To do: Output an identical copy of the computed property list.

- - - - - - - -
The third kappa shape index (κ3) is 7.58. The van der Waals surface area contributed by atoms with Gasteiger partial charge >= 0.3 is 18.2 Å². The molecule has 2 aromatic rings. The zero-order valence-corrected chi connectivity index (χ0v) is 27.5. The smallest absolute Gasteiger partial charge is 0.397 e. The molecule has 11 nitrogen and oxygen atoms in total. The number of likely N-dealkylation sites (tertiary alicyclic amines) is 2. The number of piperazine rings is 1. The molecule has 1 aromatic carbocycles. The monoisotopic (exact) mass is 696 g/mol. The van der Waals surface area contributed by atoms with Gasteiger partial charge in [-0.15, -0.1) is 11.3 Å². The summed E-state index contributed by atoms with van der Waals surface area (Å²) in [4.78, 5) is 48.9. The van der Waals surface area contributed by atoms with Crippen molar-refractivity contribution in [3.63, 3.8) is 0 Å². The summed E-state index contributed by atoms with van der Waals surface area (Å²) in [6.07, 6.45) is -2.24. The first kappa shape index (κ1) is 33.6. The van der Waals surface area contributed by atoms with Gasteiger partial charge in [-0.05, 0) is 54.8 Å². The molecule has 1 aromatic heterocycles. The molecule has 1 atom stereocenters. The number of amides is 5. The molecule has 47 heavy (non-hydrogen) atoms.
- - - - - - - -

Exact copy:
The third kappa shape index (κ3) is 7.58. The van der Waals surface area contributed by atoms with Gasteiger partial charge >= 0.3 is 18.2 Å². The molecule has 2 aromatic rings. The zero-order valence-corrected chi connectivity index (χ0v) is 27.5. The smallest absolute Gasteiger partial charge is 0.397 e. The molecule has 11 nitrogen and oxygen atoms in total. The number of likely N-dealkylation sites (tertiary alicyclic amines) is 2. The number of piperazine rings is 1. The molecule has 1 aromatic carbocycles. The monoisotopic (exact) mass is 696 g/mol. The van der Waals surface area contributed by atoms with Gasteiger partial charge in [-0.15, -0.1) is 11.3 Å². The summed E-state index contributed by atoms with van der Waals surface area (Å²) in [4.78, 5) is 48.9. The van der Waals surface area contributed by atoms with Crippen molar-refractivity contribution in [3.63, 3.8) is 0 Å². The summed E-state index contributed by atoms with van der Waals surface area (Å²) in [6.07, 6.45) is -2.24. The first kappa shape index (κ1) is 33.6. The van der Waals surface area contributed by atoms with Gasteiger partial charge in [-0.05, 0) is 54.8 Å². The molecule has 1 aromatic heterocycles. The molecule has 1 atom stereocenters. The number of amides is 5. The molecule has 47 heavy (non-hydrogen) atoms.